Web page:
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When are boxing matches illegal?

On Behalf of | Oct 31, 2023 | Criminal Defense |

The sport of boxing is probably the closest modern man will get to recreating the violent gladiatorial fights of ancient Rome. It’s a sport with two fighters trading blows with their fists until one knocks out the other – and it can get visceral quickly. While boxing can lead to severe injuries for both fighters, it’s a heavily regulated sport that puts safety above all else.

The same can’t be said of unregulated boxing matches. Whether it’s a back-alley brawl or an underground prizefight, these events aren’t just very dangerous for participants but also illegal in California.

State law on illegal boxing matches

According to California rules, it’s illegal for any person within the state to participate, engage in, instigate or encourage an unregulated fight, sparring or boxing exhibition. Illegal fights may or may not involve gloves, referees, trainers, surgeons, assistants or even a ring – for as long as no regulations or permits are involved, a fight is illegal under the law.

A violation of this law is a criminal misdemeanor. On conviction, a person faces up to a year in county jail and as much as $1,000 in fines.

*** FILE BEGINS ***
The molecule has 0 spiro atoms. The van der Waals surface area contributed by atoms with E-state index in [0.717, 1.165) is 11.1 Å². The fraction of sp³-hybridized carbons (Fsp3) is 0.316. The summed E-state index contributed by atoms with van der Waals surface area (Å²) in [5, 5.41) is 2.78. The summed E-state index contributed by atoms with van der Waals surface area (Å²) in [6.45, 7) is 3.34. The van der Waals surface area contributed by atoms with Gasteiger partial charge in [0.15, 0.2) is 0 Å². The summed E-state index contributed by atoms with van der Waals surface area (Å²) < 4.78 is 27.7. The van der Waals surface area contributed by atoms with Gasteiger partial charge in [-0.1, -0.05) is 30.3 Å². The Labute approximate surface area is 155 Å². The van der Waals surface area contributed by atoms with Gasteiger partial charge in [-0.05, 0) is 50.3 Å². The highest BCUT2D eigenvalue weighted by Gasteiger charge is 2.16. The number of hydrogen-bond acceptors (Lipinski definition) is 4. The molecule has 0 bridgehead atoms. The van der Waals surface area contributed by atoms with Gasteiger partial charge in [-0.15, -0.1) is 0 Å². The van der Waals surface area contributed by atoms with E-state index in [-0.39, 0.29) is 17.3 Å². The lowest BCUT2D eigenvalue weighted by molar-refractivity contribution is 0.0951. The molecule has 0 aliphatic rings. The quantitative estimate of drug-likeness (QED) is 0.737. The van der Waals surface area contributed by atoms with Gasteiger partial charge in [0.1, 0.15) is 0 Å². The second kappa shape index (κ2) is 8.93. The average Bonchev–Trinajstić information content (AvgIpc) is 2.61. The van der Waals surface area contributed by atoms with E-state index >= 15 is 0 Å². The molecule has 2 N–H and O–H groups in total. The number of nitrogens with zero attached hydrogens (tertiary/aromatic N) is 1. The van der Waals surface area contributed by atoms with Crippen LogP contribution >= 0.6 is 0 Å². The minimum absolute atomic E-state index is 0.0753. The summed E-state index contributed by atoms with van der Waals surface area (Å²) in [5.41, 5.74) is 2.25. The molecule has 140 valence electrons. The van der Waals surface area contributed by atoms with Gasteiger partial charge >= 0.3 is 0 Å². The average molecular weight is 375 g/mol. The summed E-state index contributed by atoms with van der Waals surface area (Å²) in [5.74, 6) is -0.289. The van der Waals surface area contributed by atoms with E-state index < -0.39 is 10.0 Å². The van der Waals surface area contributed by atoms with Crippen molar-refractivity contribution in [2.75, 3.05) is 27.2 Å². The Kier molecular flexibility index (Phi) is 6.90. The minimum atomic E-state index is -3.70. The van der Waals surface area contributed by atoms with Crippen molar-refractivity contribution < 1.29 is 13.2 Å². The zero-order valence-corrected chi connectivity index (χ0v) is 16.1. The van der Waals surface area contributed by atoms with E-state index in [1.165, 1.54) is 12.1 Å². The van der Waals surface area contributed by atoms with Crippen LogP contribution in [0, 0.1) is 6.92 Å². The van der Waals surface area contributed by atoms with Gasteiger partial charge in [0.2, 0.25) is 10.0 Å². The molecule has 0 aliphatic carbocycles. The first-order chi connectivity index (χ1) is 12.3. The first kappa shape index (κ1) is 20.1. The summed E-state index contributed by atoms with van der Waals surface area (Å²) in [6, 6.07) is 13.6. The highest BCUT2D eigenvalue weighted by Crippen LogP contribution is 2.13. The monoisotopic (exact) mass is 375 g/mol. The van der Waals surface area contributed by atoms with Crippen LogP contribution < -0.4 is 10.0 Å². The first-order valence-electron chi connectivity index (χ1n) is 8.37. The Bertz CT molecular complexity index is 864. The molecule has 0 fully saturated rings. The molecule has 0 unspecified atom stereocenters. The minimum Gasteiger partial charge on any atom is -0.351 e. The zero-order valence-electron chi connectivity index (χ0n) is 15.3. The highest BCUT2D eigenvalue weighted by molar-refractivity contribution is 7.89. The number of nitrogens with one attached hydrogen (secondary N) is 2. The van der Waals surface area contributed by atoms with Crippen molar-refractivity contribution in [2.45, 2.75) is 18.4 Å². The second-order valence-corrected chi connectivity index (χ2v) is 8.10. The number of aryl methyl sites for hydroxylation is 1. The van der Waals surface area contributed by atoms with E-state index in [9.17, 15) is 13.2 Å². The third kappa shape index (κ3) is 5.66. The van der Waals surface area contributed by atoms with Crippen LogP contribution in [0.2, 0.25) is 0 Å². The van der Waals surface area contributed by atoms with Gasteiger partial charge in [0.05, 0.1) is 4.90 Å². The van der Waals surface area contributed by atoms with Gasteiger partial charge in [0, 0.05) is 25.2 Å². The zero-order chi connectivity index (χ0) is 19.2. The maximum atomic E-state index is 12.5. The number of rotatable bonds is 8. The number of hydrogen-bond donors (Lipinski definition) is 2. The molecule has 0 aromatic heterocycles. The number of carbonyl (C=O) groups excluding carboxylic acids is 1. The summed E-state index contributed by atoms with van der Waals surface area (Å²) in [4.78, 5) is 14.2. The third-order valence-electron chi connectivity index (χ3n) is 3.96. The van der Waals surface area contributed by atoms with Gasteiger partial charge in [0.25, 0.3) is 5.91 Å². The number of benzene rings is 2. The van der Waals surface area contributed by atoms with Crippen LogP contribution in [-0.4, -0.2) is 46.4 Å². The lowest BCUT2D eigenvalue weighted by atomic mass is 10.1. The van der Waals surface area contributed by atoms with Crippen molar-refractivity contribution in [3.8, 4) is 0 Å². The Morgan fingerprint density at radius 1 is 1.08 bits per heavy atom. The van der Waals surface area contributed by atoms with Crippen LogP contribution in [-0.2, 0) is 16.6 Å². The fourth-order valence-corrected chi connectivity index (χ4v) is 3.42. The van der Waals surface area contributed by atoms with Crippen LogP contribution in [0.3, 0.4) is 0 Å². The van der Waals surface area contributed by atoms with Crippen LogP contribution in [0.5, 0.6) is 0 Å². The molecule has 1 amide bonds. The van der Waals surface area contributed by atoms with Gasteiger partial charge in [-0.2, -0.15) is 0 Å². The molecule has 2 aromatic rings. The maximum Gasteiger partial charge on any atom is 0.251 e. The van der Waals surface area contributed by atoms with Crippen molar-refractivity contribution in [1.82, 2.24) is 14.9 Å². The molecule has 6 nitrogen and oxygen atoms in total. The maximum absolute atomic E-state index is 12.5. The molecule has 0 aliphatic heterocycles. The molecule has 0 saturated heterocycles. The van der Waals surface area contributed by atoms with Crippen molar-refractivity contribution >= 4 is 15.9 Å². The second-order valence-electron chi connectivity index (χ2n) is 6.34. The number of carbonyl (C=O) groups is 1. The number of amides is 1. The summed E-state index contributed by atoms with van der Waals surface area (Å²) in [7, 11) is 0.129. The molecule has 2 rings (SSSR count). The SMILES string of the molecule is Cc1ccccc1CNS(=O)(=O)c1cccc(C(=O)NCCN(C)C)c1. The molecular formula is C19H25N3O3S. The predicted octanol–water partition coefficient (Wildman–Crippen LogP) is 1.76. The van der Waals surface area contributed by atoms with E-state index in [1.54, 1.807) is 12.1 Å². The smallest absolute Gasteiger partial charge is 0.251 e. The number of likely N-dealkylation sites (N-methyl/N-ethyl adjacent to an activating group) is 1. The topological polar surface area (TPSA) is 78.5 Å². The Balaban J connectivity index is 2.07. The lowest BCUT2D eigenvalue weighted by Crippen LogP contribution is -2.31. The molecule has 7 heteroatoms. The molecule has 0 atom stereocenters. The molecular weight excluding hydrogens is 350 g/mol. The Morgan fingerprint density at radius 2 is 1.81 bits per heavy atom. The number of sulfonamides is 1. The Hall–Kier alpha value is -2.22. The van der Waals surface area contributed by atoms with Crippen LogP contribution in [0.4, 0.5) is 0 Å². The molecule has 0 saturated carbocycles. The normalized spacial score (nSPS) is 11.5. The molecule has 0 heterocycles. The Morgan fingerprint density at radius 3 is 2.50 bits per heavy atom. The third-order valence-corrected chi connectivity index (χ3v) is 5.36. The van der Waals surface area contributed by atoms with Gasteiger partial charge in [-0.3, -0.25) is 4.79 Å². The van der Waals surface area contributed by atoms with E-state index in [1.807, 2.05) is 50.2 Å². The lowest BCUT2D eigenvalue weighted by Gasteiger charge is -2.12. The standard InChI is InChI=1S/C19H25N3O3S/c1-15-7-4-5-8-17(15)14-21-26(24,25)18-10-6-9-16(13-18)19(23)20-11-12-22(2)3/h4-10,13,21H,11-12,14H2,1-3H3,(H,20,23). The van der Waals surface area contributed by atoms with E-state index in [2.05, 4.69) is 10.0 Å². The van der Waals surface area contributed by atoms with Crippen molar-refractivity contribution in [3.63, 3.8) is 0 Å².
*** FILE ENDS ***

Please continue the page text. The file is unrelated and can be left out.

It’s also illegal for people to spectate at an underground fight. Like participating in an illegal punch-out, those convicted of spectating face a criminal misdemeanor charge.

Exemptions for amateur boxing

State law, however, makes an exception for amateur boxing matches, for as long as they meet certain requirements. These requirements include:

  • Maximum of four rounds, three minutes each
  • One-minute intervals in between rounds
  • Gloves worn at the event must have soft padding that’s evenly distributed
  • No contestant must receive any money or cash prize for taking part or winning
  • A medal or trophy may be awarded to the winner, but its value mustn’t exceed $35

The law also has a provision that states that any peace officer has the right to stop an amateur boxing exhibition if it appears to the officer that the contestants are unevenly matched, or if either of them is in danger or is seriously injured.

In summary, ordinary folks should leave boxing to the professionals – because state law prohibits underground boxing. Fighting in an illegal prizefight is very dangerous, and anyone caught participating may end up fighting for their case in court instead.

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